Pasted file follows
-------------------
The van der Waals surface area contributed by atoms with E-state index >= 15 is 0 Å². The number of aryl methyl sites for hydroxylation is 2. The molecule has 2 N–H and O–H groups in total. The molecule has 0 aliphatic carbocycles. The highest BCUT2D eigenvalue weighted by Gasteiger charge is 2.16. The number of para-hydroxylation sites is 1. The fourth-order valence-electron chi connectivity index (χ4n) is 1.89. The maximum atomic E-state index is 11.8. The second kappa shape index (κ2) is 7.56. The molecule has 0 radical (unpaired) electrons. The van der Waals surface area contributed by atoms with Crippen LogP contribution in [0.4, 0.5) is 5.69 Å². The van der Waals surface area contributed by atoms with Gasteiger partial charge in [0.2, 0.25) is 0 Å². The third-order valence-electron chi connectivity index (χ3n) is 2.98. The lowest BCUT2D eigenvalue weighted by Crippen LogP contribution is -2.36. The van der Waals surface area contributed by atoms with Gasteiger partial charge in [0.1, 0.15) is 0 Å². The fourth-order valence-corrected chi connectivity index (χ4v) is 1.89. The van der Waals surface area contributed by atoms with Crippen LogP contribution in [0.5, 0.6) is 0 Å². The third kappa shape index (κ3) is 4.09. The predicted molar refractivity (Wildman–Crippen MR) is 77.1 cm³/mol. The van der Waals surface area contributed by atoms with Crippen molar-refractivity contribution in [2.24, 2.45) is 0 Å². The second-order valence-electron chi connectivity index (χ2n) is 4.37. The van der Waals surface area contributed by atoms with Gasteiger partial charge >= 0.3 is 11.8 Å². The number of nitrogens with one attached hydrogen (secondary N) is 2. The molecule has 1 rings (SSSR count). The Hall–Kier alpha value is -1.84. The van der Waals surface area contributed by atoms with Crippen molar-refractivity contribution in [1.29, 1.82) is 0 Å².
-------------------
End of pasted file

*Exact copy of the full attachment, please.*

The van der Waals surface area contributed by atoms with E-state index >= 15 is 0 Å². The number of aryl methyl sites for hydroxylation is 2. The molecule has 2 N–H and O–H groups in total. The molecule has 0 aliphatic carbocycles. The highest BCUT2D eigenvalue weighted by Gasteiger charge is 2.16. The number of para-hydroxylation sites is 1. The fourth-order valence-electron chi connectivity index (χ4n) is 1.89. The maximum atomic E-state index is 11.8. The second kappa shape index (κ2) is 7.56. The molecule has 0 radical (unpaired) electrons. The van der Waals surface area contributed by atoms with Crippen LogP contribution in [0.4, 0.5) is 5.69 Å². The van der Waals surface area contributed by atoms with Gasteiger partial charge in [0.2, 0.25) is 0 Å². The third-order valence-electron chi connectivity index (χ3n) is 2.98. The lowest BCUT2D eigenvalue weighted by Crippen LogP contribution is -2.36. The van der Waals surface area contributed by atoms with Gasteiger partial charge in [0.1, 0.15) is 0 Å². The fourth-order valence-corrected chi connectivity index (χ4v) is 1.89. The van der Waals surface area contributed by atoms with Crippen LogP contribution in [0.5, 0.6) is 0 Å². The third kappa shape index (κ3) is 4.09. The predicted molar refractivity (Wildman–Crippen MR) is 77.1 cm³/mol. The van der Waals surface area contributed by atoms with Crippen molar-refractivity contribution in [2.24, 2.45) is 0 Å². The second-order valence-electron chi connectivity index (χ2n) is 4.37. The van der Waals surface area contributed by atoms with Gasteiger partial charge >= 0.3 is 11.8 Å². The number of nitrogens with one attached hydrogen (secondary N) is 2. The molecule has 1 rings (SSSR count). The Hall–Kier alpha value is -1.84. The van der Waals surface area contributed by atoms with Crippen molar-refractivity contribution in [1.29, 1.82) is 0 Å².